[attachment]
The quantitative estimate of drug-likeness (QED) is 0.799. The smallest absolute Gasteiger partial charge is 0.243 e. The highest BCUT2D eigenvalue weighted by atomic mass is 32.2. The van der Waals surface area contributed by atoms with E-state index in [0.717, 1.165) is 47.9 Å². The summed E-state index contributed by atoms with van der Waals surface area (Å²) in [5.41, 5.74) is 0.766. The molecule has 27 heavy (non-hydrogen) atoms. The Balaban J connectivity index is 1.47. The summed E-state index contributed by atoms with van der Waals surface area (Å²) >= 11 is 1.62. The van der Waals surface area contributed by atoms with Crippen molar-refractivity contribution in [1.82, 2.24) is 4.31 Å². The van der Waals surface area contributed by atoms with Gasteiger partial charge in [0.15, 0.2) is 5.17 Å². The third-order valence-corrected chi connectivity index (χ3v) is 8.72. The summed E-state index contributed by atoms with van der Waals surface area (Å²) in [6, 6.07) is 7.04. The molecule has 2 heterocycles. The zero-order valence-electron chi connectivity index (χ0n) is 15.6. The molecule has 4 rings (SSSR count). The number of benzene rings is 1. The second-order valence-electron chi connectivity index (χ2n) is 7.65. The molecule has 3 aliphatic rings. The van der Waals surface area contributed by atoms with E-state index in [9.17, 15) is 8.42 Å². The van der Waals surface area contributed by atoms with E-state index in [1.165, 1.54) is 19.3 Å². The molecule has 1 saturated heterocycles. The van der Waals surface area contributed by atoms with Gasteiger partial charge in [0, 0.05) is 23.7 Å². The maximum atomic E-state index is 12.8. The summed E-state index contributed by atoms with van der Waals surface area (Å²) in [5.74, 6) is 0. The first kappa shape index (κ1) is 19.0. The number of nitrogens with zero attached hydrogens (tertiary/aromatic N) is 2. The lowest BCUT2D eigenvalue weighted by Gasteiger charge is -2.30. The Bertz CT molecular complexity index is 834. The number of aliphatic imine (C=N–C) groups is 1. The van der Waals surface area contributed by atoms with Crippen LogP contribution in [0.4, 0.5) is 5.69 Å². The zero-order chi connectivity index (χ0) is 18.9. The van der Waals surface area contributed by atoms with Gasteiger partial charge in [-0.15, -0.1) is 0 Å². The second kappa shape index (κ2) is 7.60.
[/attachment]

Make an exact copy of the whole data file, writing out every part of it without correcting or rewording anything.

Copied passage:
The quantitative estimate of drug-likeness (QED) is 0.799. The smallest absolute Gasteiger partial charge is 0.243 e. The highest BCUT2D eigenvalue weighted by atomic mass is 32.2. The van der Waals surface area contributed by atoms with E-state index in [0.717, 1.165) is 47.9 Å². The summed E-state index contributed by atoms with van der Waals surface area (Å²) in [5.41, 5.74) is 0.766. The molecule has 27 heavy (non-hydrogen) atoms. The Balaban J connectivity index is 1.47. The summed E-state index contributed by atoms with van der Waals surface area (Å²) >= 11 is 1.62. The van der Waals surface area contributed by atoms with Crippen molar-refractivity contribution in [1.82, 2.24) is 4.31 Å². The van der Waals surface area contributed by atoms with Gasteiger partial charge in [0.15, 0.2) is 5.17 Å². The third-order valence-corrected chi connectivity index (χ3v) is 8.72. The summed E-state index contributed by atoms with van der Waals surface area (Å²) in [6, 6.07) is 7.04. The molecule has 2 heterocycles. The zero-order valence-electron chi connectivity index (χ0n) is 15.6. The molecule has 4 rings (SSSR count). The number of benzene rings is 1. The second-order valence-electron chi connectivity index (χ2n) is 7.65. The molecule has 3 aliphatic rings. The van der Waals surface area contributed by atoms with E-state index in [9.17, 15) is 8.42 Å². The van der Waals surface area contributed by atoms with E-state index in [1.165, 1.54) is 19.3 Å². The molecule has 1 saturated heterocycles. The van der Waals surface area contributed by atoms with Gasteiger partial charge in [0, 0.05) is 23.7 Å². The maximum atomic E-state index is 12.8. The summed E-state index contributed by atoms with van der Waals surface area (Å²) in [5.74, 6) is 0. The first kappa shape index (κ1) is 19.0. The number of nitrogens with zero attached hydrogens (tertiary/aromatic N) is 2. The lowest BCUT2D eigenvalue weighted by Gasteiger charge is -2.30. The Bertz CT molecular complexity index is 834. The number of aliphatic imine (C=N–C) groups is 1. The van der Waals surface area contributed by atoms with Crippen LogP contribution in [0.4, 0.5) is 5.69 Å². The zero-order chi connectivity index (χ0) is 18.9. The van der Waals surface area contributed by atoms with Gasteiger partial charge in [-0.15, -0.1) is 0 Å². The second kappa shape index (κ2) is 7.60.